Why Am I Not A Famous Novelist?

“Words are stupid” Tom Tom Club once said. We only find this to be the case when they’re in the hands of a particular columnist. Which is unfortunate. Read on at you own risk… 

With words so good like what this sentence done, why am I not a famous novelist? I could easily be a fiction superstar like Jane Austin out of Rod, Jane and Freddy, or Linford Christie who did Miss Marple. Here’s my bestest story idea. A bloke gets a mixing desk stuck up his nose. He undergoes a series of dramatic events, like forgetting to buy pet food or not updating his antivirus software. Then in a startling denouement, the mixing desk falls out of his nose and he says, “Oh well, that’s sorted that then”. Clear the shelves, Mrs Bookseller, I’ve got a blockbuster coming out of my brain. I’m going to use powerful words like “nostril” and “nostrils” and “nostril” again.

I’d want there to be a music element to my best-selling novel. Such as that bit in ‘James And The Giant Peach’ where it turns out the massive fruit was Mick Hucknall’s head. Or that bit in ‘Brokeback Mountain’ when they pop to Heaven nightclub with some bewildered sheep. My novel would be like a pop song. It would take three and a half minutes to read, and you’d not be able to understand a bloody word.

There’s never any electronic music in literary fiction. It’s always opera or that music with the big violins that you have to straddle. I’ve read ‘Moby Dick’ 15 times and there isn’t a single chapter on Ulrich Schnauss. It’s a shame because electronic music oozes with narrative. 

Take these opening lines as an example: “You were working as waitress in a cocktail bar / When I met you.” Drama! “Looking from a window above / It’s like a story of love.” Emotions! “Hiya, Barbie. Hi, Ken. You want to go for a ride?” Plastic! Lyricists are brilliant writers, apart from Morrissey who’s one novel ‘List Of The Lost’ was an erratic string of congealed excrement that occasionally formed words, but only if the reader was unlucky.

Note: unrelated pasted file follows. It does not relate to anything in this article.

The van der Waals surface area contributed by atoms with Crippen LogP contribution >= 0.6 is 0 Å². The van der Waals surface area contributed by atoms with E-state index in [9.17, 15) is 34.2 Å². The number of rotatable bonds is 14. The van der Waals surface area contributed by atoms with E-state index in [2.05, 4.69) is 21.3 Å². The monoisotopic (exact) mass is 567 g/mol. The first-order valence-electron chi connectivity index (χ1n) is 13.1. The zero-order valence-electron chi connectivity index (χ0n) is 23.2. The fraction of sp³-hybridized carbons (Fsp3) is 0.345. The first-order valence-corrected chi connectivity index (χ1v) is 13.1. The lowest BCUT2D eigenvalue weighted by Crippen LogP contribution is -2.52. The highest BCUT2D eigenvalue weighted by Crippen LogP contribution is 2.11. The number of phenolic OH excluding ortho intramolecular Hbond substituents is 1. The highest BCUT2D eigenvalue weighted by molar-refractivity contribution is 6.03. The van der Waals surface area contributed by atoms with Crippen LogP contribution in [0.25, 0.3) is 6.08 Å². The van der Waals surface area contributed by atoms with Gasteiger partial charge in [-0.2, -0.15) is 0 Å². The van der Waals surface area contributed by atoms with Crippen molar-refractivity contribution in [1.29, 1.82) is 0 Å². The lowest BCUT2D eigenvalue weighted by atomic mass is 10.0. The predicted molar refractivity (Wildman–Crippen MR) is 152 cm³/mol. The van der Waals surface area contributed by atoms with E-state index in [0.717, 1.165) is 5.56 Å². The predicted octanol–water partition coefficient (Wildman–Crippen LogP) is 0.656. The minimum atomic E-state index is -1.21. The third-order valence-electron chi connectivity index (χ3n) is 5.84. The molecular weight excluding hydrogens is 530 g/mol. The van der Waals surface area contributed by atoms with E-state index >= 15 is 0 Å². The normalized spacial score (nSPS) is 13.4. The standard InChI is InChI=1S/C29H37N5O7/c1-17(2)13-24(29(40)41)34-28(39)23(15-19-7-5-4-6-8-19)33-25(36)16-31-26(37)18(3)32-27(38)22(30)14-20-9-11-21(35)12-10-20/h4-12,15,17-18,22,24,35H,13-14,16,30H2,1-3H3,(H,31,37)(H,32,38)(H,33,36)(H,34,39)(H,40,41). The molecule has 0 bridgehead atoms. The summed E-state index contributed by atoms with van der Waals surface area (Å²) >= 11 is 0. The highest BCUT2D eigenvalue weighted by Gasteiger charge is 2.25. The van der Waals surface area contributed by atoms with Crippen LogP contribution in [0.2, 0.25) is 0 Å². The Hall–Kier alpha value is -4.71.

Steven Spielberg is bound to option the film rights to my book, shoving in some dinosaurs or Tom Hanks for good measure. This is good news, because then I could have a totally techno soundtrack. ‘Trainspotting’ had Underworld and Leftfield. ‘The Beach’ had Underworld and Leftfield. ‘Romeo + Juliet’ didn’t have Underworld and Leftfield, but it might as well have done.

I quite fancy the best-seller lifestyle too. Dressing in pink like Barbara Cartland? Axing my family to bits like Stephen King? It sounds fun. I could sit on my shed roof for a bit and pretend I’m on a writing retreat. I could pop to Staples and buy three Bic pens instead of one. This literary lark is a wild ride.

My only problem with novels is the length. They don’t half dribble on. Many contain more than seven pages (I stopped counting), and for some people this is too long because they have the attention span of a… Hey look! I can make a bum if I squeeze my moobs together! What were we talking about?

Oh yes. Me and my future as a novelist. I’m definitely going to be a, er…what’s the word? They used it in that TV show with the coughing guy and the man from ‘Tiswas’. It’s a kind of shortbread. Millionaire! That’s the word.

Let’s try again. I’m definitely going to be a millionaire, um, wait… what’s that posh word for writers? Arthur? No, that’s not right. Author! That’s the one. Phew. I’m definitely going to be a millionaire author. This writing shizzle is proper hard: good job I don’t write for a magazine or anything. Insert final sentence words here.

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